Operation Vaken's posters, newspaper adverts, immigration surgeries and mobile billboards were a dramatic display, designed to reassure some citizens that the government was ‘getting tough’ on irregular immigration. However, the campaign also increased worries and anxiety. The survey carried out for us by Ipsos MORI of a nationally representative sample of 2,424 people (for further details see the Appendix) found that the advertising vans that drove around London in 2013 stating ‘In the UK illegally? Go Home or Face Arrest’ made 15 per cent of the people who were aware of them ‘concerned that irregular/illegal immigration might be more widespread than they had realised’.1 That Vaken may have distorted perceptions and feelings about the problem of irregular immigration was also a point made by Rita Chadha, Chief Executive of the Refugee and Migrant Forum of Essex and London (one of our community partners in the research). Chadha was quoted in a local newspaper in August 2013, saying that Vaken ‘incites racial hatred and … inflames community tension. It's just going to scare people to think that immigration is a huge problem when it's not’ (Ilford Recorder, 2013).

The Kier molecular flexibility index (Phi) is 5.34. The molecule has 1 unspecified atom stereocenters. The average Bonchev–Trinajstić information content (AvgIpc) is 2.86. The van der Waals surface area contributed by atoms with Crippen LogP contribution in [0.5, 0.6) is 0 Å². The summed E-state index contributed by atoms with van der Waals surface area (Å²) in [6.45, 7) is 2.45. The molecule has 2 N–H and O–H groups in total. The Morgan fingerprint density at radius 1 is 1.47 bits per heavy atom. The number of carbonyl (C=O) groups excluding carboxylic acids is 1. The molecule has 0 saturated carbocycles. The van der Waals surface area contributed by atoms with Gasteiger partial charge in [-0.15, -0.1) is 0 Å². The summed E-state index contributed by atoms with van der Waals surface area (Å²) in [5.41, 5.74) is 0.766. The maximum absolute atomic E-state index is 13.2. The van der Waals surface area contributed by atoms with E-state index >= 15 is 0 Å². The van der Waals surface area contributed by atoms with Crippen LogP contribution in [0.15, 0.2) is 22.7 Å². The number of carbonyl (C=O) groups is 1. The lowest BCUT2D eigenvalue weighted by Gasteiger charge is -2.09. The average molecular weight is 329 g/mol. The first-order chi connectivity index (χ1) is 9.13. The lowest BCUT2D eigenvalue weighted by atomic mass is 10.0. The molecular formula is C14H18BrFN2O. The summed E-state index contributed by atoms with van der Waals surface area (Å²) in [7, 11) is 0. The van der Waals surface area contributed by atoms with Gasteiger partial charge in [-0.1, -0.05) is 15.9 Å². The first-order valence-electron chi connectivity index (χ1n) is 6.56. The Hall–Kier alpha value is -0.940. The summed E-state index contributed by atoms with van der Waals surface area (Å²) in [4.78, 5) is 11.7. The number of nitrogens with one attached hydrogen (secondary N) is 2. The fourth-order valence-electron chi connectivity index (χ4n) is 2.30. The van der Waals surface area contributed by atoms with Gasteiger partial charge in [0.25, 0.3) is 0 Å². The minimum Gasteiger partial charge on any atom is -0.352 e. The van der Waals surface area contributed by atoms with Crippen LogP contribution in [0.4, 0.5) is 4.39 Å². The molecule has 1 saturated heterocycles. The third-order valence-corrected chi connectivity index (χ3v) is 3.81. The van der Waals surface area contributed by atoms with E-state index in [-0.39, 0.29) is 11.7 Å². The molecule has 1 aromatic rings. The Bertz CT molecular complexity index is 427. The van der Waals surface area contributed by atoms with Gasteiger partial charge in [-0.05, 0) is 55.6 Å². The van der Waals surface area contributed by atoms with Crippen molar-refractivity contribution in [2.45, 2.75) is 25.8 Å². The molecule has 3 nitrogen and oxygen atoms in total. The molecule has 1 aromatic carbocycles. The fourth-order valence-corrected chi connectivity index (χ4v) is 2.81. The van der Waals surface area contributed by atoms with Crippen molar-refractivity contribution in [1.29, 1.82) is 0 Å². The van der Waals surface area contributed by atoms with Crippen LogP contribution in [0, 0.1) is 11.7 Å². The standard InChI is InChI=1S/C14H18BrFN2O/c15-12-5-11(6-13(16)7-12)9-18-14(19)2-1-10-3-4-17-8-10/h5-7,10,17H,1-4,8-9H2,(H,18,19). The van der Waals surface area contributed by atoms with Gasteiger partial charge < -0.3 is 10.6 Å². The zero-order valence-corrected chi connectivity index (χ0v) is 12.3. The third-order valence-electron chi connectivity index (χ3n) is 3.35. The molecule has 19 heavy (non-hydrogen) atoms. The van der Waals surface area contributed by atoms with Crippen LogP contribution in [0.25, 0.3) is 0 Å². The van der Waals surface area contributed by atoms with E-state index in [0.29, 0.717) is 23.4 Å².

The inciting of feelings and emotions is a crucial part of immigration campaigns, yet is challenging to research. How might we identify, track and convey multisensory experiences of fear, anxiety, sadness, shock, anger, shame, disgust? How do such emotions circulate, intensify, linger and change? To what extent do social media – the content of what people post using different platforms – convey these experiences? And what about atmospheres and flows of feeling – how the sight of an immigration raid or the words ‘Go Home’ can elicit panicky feelings, or make some of us feel unsafe? And then there are the feelings of researchers and how these can have an impact on fieldwork, the analysis of data and ethical relationships (see Living Research Four).